If that candidate says "yeah, I think a Jew is not as sacred in the eyes of God as a Catholic is," and "yeah, I don't think a Baptist is a religion", then, yes, I have every right in the world to ask that question. And, by the way, I'm going to ask whether a Catholic thinks a Keith Ellison is as close to salvation as a Muslim as you are?
My question to you remains unanswered. "Why don't you?"
Me thinks thou dost protest too much.
My question to you is this: If you think it is "facinating debate" to challenge a Catholic about the teachings of the church, why is it less facinating to make a muslim politician squirm when confronting the teachings of his or her church?
My problem is when certain churches are fair game and not others. Catholic bashing is, whether you are willing to admit it or not, is the last fair game religion when it comes to politically correct bigotry.
In your rush to shout "stop Catholic bashing" you forgot to read what I wrote. Asking whether a politician agrees with a particular teaching of a church (I think few probably agree with ALL of it) is not the same as challenging the politician on those beliefs.
So far in the last year, we've seen a Muslim asked about Islam and a Mormon asked about the Mormon church.
Unless I missed something, no candidate has yet been asked about his Catholocism and yet you sound like they've been somehow victimized.
Like I said before, why?
"Unless I missed something, no candidate has yet been asked about his Catholocism and yet you sound like they've been somehow victimized."
You have proposed it. That is the reason for the post.
Show me any time you have been "wainting for someone to ask a " candidate whether he/she/ agrees with the " tenants of their faith and I will leave this alone.
Edit this out if you like, but please consider this in the future.
By your reasoning, the people who asked Ellison about the Nation of Islam and, later, about his Islamic faith are bigots merely for asking the question. The people who ask Romney about his faith are bigots, merely for asking the question, the people who asked the candiates about their faith at both the recent GOP and Dem debates are bigots merely for asking the quesiton.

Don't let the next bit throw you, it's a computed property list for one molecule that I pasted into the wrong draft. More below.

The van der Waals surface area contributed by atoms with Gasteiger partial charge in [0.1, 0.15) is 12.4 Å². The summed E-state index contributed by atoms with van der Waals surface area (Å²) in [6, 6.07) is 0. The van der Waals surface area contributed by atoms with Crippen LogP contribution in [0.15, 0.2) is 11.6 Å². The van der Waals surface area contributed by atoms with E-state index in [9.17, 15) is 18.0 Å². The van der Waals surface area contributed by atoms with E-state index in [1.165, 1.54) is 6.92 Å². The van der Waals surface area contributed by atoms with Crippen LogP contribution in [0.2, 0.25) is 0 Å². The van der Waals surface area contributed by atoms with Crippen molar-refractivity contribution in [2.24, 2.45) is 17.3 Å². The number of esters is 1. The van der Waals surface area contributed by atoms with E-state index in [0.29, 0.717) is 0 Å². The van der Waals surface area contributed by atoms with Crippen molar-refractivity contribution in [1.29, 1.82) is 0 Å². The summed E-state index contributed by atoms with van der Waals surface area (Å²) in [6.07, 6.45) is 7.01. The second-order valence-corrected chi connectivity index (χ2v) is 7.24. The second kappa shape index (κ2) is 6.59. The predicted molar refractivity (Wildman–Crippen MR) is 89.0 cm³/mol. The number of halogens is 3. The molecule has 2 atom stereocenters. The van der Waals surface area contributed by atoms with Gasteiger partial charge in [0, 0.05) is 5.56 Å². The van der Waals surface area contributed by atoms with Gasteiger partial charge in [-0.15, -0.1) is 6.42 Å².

Obviously, I disagree. I think everything about a candidate is interesting, including thei religion, ESPECIALLY in a campaign in which many are seeking the "religious vote" (read the Time article).
I ask again.... why do you think Catholics should be treated differently?
And also -- IF -- a candiate is guided by his/her faith and if part of that faith says that only Catholics are a true religion, does that become an issue for a president who represents all people?
Yes or No would do nicely.
If you were "waiting to hear a muslim politician" defend the teachings in Iranian madrassas, and define it as "facinating debate" I would question that as well.
Holding Ellison to be an apologist for all aspects of his Islamic faith (which may vary a lot from cleric to cleric) would never be tolerated by the media, nor should it be.
Questioning Ellison's fundraiser held by pro-Hamas CAIR, is a little different.
Purpledog, you have a fascinating way to change people's words. I didn't say, as I'm sure you well know, that I was 'waiting to hear a muslin politican defend the teachings in Iranian madrassas, and of course I never asked any politicians to separate himself from the Pope, nor did I say I held ellison to be an apologist for all aspects of his Islamic faith.
What I said of course, is that I'd like to hear candidates talk about his faith, what are the guiding principals, how do they reflect -- in a campaign in which people are including religion -- their values, how does their religion guide their values. How do they interpret the religion's teachings, especially as it regards the campaign and their role as president.
I look forward to such a discussion in some form in this campaign.
I wonder if any of the candidates will say theirs is the only real religion.